Long-term care is expensive and a substantial burden on many families. As a result, it is good to start thinking about how you will pay for care well before you need it. Nursing homes can easily run $100,000+ per year and hiring home care aides can be even more costly. Unfortunately, these expenses are not covered by Medicare or private health insurance, so families are left to try to pay for care out-of-pocket unless they can qualify for Medicaid. Most middle-class and wealthier individuals believe they cannot get Medicaid until they virtually bankrupt themselves. However, with the right Medicaid planning, they may be able to get Medicaid while preserving some assets and income. A Medicaid Asset Protection Trust is one way to accomplish this goal.
What Is a Medicaid Asset Protection Trust?
A Medicaid Asset Protection Trust is a trust set up by the person seeking to qualify for Medicaid. Some or all of the person’s assets are then transferred into the trust so they do not have to be spent for care before applying for Medicaid.
What Are the Requirements for a Medicaid Asset Protection Trust?
Creating a trust is a legal way to protect assets from the government, provided it meets certain requirements as follows:
- The trust must be irrevocable. If the grantor (the person seeking Medicaid who created the trust) can revoke the trust, then it is not a valid trust for Medicaid purposes because the trust assets are still owned and controlled by the grantor.
- The grantor cannot be the trustee of the trust. Typically, a trusted family member or other person is named trustee.
- The grantor cannot be the principal beneficiary of the trust. However, it is permissible for the grantor to be an income beneficiary of the trust. For example, if the trust owns rental property, the grantor can be the beneficiary of the income from the property but not the property itself.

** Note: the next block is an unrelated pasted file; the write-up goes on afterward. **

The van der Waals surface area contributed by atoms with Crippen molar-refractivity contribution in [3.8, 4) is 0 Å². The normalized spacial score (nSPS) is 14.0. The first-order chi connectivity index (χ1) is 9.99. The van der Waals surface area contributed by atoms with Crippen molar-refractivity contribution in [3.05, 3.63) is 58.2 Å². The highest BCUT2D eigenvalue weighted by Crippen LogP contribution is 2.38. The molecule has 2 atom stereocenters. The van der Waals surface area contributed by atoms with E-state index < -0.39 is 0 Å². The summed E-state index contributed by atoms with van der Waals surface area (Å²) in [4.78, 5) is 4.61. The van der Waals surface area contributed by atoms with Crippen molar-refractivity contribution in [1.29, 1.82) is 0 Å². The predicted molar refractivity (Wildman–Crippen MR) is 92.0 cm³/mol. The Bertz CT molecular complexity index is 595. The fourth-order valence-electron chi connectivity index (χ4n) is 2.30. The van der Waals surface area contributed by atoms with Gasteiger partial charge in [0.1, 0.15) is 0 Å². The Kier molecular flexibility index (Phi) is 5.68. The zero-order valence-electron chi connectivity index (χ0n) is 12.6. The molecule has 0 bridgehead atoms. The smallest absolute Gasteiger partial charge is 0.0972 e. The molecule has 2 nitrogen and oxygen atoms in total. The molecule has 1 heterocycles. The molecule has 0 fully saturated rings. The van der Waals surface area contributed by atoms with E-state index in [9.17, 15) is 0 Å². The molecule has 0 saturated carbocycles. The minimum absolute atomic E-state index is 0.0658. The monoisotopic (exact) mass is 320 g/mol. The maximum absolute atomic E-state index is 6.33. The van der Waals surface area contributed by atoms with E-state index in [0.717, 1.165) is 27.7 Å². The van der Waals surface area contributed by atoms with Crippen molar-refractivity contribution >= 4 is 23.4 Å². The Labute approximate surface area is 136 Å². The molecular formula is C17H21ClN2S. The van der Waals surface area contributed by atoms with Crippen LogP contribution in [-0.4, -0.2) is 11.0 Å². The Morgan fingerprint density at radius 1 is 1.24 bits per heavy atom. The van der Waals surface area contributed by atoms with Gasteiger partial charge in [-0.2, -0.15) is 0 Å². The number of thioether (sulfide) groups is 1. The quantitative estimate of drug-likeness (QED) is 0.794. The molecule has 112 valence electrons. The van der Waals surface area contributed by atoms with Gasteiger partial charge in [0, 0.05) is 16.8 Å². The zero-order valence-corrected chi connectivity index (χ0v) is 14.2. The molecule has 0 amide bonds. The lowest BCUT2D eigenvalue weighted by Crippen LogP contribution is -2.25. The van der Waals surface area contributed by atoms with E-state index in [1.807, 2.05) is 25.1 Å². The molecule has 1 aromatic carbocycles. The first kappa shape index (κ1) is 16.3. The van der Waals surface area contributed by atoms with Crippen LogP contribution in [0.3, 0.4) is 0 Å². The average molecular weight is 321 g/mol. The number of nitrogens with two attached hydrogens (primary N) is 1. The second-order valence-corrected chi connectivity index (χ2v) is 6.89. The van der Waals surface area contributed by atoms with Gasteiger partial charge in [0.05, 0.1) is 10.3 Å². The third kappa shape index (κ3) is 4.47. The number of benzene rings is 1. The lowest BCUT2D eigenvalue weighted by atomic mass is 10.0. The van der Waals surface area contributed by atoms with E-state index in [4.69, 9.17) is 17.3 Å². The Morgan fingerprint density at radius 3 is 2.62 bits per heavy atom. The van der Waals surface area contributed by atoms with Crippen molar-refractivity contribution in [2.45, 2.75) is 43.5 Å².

Can You Retain Access to the Assets in the Medicaid Asset Protection Trust?
Since the trust is irrevocable and you cannot be the trustee, you cannot dissolve the trust or sell or take assets from the trust. However, there are some loopholes.
The trust can be designed to allow you to retain certain rights. For example, you may be able to take actions such as:
- Retain a life estate. If you put your home in a trust, you can retain the right to live in the house for the remainder of your life. This prevents anyone from forcing you out of your home.
- Remove or add trustees. You can effectively pick trustees who will honor your requests with respect to the assets and income in the trust.
- Remove or add beneficiaries. You choose who will get your assets. As with the right to replace trustees, being able to change beneficiaries gives you a lot of power over how the trust is administered.
Should You Put All Your Assets into the Medicaid Asset Protection Trust?
While you can put certain safeguards in place to keep trustees and beneficiaries from misusing trust assets, you still do not want to be completely at the mercy of others. The best thing to do is to start with transferring certain assets only, especially if you are still healthy. For instance, your home can be transferred into the trust with a life estate to you. You may also have some other savings that you do not rely on now for your support and you do not anticipate needing to draw on them for your care that you can move into the trust. As you age or if you develop health conditions that make it likely you will need long-term care within a few years, then you may want to transfer additional assets into the trust. You have to weigh your desire and need to have access to your money against the potential loss of those funds to qualify for Medicaid.
When Should You Create the Medicaid Asset Protection Trust?
It is best to engage in Medicaid planning well before you need to apply for Medicaid. That is because Medicaid has a lookback period. If you transfer assets into the trust within the lookback period, Medicaid will deem that those assets are still yours and you will be disqualified from Medicaid for a certain period of time. The lookback period varies depending on whether you are seeking nursing home or home care coverage. We will discuss the lookback period further in a future blog post.
If you are concerned about paying for long-term care and have assets you want to protect, contact us to discuss your options. We have extensive experience with estate planning and helping families obtain Medicaid coverage.